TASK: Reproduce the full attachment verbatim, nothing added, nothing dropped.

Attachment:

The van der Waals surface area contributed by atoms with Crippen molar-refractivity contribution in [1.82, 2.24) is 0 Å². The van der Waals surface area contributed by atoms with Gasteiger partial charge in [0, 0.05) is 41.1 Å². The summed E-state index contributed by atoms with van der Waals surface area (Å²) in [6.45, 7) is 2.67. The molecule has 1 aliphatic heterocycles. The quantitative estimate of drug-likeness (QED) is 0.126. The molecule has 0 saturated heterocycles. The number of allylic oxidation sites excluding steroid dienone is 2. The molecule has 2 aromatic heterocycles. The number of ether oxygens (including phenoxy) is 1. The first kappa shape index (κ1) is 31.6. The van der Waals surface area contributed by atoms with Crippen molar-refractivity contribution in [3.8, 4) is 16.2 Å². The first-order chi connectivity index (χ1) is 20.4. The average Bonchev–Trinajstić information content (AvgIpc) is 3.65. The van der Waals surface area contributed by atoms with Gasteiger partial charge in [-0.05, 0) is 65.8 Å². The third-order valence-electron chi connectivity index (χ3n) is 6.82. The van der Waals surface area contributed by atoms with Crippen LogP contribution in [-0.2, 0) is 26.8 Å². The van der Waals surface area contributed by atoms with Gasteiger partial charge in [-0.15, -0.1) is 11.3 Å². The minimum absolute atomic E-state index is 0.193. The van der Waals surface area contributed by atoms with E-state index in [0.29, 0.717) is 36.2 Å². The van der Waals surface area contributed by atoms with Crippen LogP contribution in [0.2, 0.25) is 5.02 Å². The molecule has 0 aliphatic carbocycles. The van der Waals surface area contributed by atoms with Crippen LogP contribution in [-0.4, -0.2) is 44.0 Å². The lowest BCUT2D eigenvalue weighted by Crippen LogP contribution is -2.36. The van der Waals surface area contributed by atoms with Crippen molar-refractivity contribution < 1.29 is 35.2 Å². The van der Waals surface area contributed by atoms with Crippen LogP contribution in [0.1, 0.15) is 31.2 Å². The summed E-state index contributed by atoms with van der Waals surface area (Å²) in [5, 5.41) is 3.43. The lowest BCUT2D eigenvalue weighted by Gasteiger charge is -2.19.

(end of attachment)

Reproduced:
The van der Waals surface area contributed by atoms with Crippen molar-refractivity contribution in [1.82, 2.24) is 0 Å². The van der Waals surface area contributed by atoms with Gasteiger partial charge in [0, 0.05) is 41.1 Å². The summed E-state index contributed by atoms with van der Waals surface area (Å²) in [6.45, 7) is 2.67. The molecule has 1 aliphatic heterocycles. The quantitative estimate of drug-likeness (QED) is 0.126. The molecule has 0 saturated heterocycles. The number of allylic oxidation sites excluding steroid dienone is 2. The molecule has 2 aromatic heterocycles. The number of ether oxygens (including phenoxy) is 1. The first kappa shape index (κ1) is 31.6. The van der Waals surface area contributed by atoms with Crippen molar-refractivity contribution in [3.8, 4) is 16.2 Å². The first-order chi connectivity index (χ1) is 20.4. The average Bonchev–Trinajstić information content (AvgIpc) is 3.65. The van der Waals surface area contributed by atoms with Gasteiger partial charge in [-0.05, 0) is 65.8 Å². The third-order valence-electron chi connectivity index (χ3n) is 6.82. The van der Waals surface area contributed by atoms with Crippen LogP contribution in [-0.2, 0) is 26.8 Å². The van der Waals surface area contributed by atoms with Gasteiger partial charge in [-0.15, -0.1) is 11.3 Å². The minimum absolute atomic E-state index is 0.193. The van der Waals surface area contributed by atoms with E-state index in [0.29, 0.717) is 36.2 Å². The van der Waals surface area contributed by atoms with Crippen LogP contribution in [0.2, 0.25) is 5.02 Å². The molecule has 0 aliphatic carbocycles. The van der Waals surface area contributed by atoms with Crippen LogP contribution in [-0.4, -0.2) is 44.0 Å². The lowest BCUT2D eigenvalue weighted by Crippen LogP contribution is -2.36. The van der Waals surface area contributed by atoms with Crippen molar-refractivity contribution < 1.29 is 35.2 Å². The van der Waals surface area contributed by atoms with Crippen LogP contribution in [0.1, 0.15) is 31.2 Å². The summed E-state index contributed by atoms with van der Waals surface area (Å²) in [5, 5.41) is 3.43. The lowest BCUT2D eigenvalue weighted by Gasteiger charge is -2.19.